Jeffrey Johnson is a legal writer with a focus on personal injury. He has worked on personal injury and sovereign immunity litigation in addition to experience in family, estate, and criminal law. He earned a J.D. from the University of Baltimore and has worked in legal offices and non-profits in Maryland, Texas, and North Carolina. He has also earned an MFA in screenwriting from Chapman Univer...

Full Bio →

Written by

UPDATED: Jul 15, 2013

Advertiser Disclosure

It’s all about you. We want to help you make the right legal decisions.

We strive to help you make confident insurance and legal decisions. Finding trusted and reliable insurance quotes and legal advice should be easy. This doesn’t influence our content. Our opinions are our own.

Editorial Guidelines: We are a free online resource for anyone interested in learning more about legal topics and insurance. Our goal is to be an objective, third-party resource for everything legal and insurance related. We update our site regularly, and all content is reviewed by experts.

Lease and rental agreements can and do differ from location to location, often depending on the rental property itself, the preferences of the owner(s), the competitiveness of the rental market in the area and the local laws governing rentals. Despite these differences, however, there are terms that can be found in almost every lease and rental agreement. Here are some of the most important terms, terms that no agreement should be without.

(1) the name of the landlord and the name of the tenant (and often the names of others who will occupy the rental property), as well as a description of the rental property subject to the lease

(2) the term of the lease (month-to-month, 1 year lease, 5 year lease, etc.)

(3) the amount of rent that the tenant must pay the landlord, and when that rent is due

(4) the particulars on the security deposit (how much, whether it is held at interest, and when it will be returned at the end of the lease)

(5) what can happen in the event of “default” – the failure of either party to live up to the terms of the agreement (such as the failure of the tenant to pay rent or the landlord to keep the rental property in habitable condition)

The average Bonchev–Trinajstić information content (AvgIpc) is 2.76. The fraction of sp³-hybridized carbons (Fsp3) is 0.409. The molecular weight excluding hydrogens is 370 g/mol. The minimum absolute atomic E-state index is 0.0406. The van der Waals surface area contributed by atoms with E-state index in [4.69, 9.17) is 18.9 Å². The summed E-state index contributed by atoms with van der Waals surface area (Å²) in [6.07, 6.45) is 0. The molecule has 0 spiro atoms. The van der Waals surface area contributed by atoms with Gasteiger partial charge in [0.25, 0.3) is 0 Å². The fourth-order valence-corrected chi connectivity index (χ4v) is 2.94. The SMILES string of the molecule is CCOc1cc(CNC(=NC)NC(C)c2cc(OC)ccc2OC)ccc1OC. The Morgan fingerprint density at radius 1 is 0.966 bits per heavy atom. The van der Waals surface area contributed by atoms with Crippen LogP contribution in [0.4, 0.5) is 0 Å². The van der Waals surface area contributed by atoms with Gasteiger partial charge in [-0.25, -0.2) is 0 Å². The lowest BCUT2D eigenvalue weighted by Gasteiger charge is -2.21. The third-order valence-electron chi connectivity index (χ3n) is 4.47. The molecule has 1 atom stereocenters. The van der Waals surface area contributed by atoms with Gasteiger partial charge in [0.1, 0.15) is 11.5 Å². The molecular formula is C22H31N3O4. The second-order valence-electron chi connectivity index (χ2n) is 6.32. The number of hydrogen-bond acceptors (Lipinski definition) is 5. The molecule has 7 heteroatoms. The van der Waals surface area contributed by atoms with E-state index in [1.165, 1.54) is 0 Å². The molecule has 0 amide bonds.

(6) whether the tenant must pay the landlord a late fee if the rent is not paid on time

(7) whether the tenant may operate a business out of the rental property (where local zoning ordinances at the particular rental property allow such activities)

(8) whether the tenant will be in default in the event that the tenant disturbs other tenants’ “right of quiet enjoyment”

(9) the respective duties of the landlord and tenant regarding the maintenance of the rental property

(10) what happens at the end of the term of the lease (option to renew, conversion of lease to a lesser term, notice of termination by the tenant to the landlord)

(11) under what conditions may the landlord enter the rental property

(12) whether the tenant must pay the attorney fees and costs incurred in a lawsuit, in the event that a lawsuit is filed and the tenant loses (and conversely whether the landlord must pay the tenant’s attorney fees and costs of a lawsuit that the landlord loses)

(13) whether the tenant may have a pet, and if so, what kind and how many. Whether an additional deposit is required.

(13) what happens if either the landlord dies or sells the building during the lease term.

Although there are many pre-printed lease forms, both the landlord and the tenant have the right to change the particular terms and conditions of the pre-printed lease. Lease forms, like all contracts, may be subject to negotiation between a prospective tenant and a landlord.

State and local laws can govern the terms of a lease. For example, state law often requires that the landlord must provide an “implied warranty of habitability” (that the landlord deliver and maintain the rental property in a condition suitable as residential housing, thus prohibiting a landlord from forcing a tenant to take possession of the property “as is”). Some local jurisdictions have enacted laws regarding “rent control” which governs how much the rent may be increased at the end of any given lease term.